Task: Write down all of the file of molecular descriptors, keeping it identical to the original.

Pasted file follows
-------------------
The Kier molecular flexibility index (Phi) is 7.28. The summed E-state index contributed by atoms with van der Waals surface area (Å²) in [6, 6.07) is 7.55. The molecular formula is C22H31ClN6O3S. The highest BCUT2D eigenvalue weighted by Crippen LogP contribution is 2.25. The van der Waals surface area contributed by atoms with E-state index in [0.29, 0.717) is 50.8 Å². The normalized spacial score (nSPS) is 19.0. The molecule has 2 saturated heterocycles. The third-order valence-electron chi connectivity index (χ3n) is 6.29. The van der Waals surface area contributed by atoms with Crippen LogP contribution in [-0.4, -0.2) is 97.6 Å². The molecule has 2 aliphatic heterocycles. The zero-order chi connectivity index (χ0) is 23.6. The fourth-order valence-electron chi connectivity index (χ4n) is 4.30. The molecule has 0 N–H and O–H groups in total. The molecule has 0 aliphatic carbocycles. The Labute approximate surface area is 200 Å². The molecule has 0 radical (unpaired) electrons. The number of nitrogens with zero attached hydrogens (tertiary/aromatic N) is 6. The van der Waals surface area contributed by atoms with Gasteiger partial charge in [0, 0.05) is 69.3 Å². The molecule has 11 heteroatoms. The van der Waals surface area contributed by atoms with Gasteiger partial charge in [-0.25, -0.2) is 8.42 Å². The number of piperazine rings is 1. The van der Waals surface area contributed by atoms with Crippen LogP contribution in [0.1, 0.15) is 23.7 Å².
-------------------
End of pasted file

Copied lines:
The Kier molecular flexibility index (Phi) is 7.28. The summed E-state index contributed by atoms with van der Waals surface area (Å²) in [6, 6.07) is 7.55. The molecular formula is C22H31ClN6O3S. The highest BCUT2D eigenvalue weighted by Crippen LogP contribution is 2.25. The van der Waals surface area contributed by atoms with E-state index in [0.29, 0.717) is 50.8 Å². The normalized spacial score (nSPS) is 19.0. The molecule has 2 saturated heterocycles. The third-order valence-electron chi connectivity index (χ3n) is 6.29. The van der Waals surface area contributed by atoms with Crippen LogP contribution in [-0.4, -0.2) is 97.6 Å². The molecule has 2 aliphatic heterocycles. The zero-order chi connectivity index (χ0) is 23.6. The fourth-order valence-electron chi connectivity index (χ4n) is 4.30. The molecule has 0 N–H and O–H groups in total. The molecule has 0 aliphatic carbocycles. The Labute approximate surface area is 200 Å². The molecule has 0 radical (unpaired) electrons. The number of nitrogens with zero attached hydrogens (tertiary/aromatic N) is 6. The van der Waals surface area contributed by atoms with Gasteiger partial charge in [0, 0.05) is 69.3 Å². The molecule has 11 heteroatoms. The van der Waals surface area contributed by atoms with Gasteiger partial charge in [-0.25, -0.2) is 8.42 Å². The number of piperazine rings is 1. The van der Waals surface area contributed by atoms with Crippen LogP contribution in [0.1, 0.15) is 23.7 Å².